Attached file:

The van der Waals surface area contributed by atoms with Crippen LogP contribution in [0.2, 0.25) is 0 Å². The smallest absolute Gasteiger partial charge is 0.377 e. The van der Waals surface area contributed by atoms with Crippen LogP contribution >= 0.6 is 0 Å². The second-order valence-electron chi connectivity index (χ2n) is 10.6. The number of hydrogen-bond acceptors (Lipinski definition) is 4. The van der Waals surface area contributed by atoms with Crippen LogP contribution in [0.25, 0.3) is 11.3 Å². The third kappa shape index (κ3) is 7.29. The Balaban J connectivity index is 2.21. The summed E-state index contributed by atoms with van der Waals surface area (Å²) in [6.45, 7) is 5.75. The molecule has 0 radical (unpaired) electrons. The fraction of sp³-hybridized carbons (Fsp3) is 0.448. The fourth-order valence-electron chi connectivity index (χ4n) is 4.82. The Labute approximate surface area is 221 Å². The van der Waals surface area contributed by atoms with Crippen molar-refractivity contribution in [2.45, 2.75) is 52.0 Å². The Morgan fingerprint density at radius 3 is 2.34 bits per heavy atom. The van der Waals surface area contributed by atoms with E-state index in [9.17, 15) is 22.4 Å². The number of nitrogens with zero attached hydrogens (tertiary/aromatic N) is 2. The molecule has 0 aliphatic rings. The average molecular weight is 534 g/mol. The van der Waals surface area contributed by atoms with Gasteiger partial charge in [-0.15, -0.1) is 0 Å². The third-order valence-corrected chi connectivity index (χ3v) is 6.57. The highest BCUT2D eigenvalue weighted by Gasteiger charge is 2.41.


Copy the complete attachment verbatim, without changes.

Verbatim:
The van der Waals surface area contributed by atoms with Crippen LogP contribution in [0.2, 0.25) is 0 Å². The smallest absolute Gasteiger partial charge is 0.377 e. The van der Waals surface area contributed by atoms with Crippen LogP contribution >= 0.6 is 0 Å². The second-order valence-electron chi connectivity index (χ2n) is 10.6. The number of hydrogen-bond acceptors (Lipinski definition) is 4. The van der Waals surface area contributed by atoms with Crippen LogP contribution in [0.25, 0.3) is 11.3 Å². The third kappa shape index (κ3) is 7.29. The Balaban J connectivity index is 2.21. The summed E-state index contributed by atoms with van der Waals surface area (Å²) in [6.45, 7) is 5.75. The molecule has 0 radical (unpaired) electrons. The fraction of sp³-hybridized carbons (Fsp3) is 0.448. The fourth-order valence-electron chi connectivity index (χ4n) is 4.82. The Labute approximate surface area is 221 Å². The van der Waals surface area contributed by atoms with Crippen molar-refractivity contribution in [2.45, 2.75) is 52.0 Å². The Morgan fingerprint density at radius 3 is 2.34 bits per heavy atom. The van der Waals surface area contributed by atoms with E-state index in [9.17, 15) is 22.4 Å². The number of nitrogens with zero attached hydrogens (tertiary/aromatic N) is 2. The molecule has 0 aliphatic rings. The average molecular weight is 534 g/mol. The van der Waals surface area contributed by atoms with Gasteiger partial charge in [-0.15, -0.1) is 0 Å². The third-order valence-corrected chi connectivity index (χ3v) is 6.57. The highest BCUT2D eigenvalue weighted by Gasteiger charge is 2.41.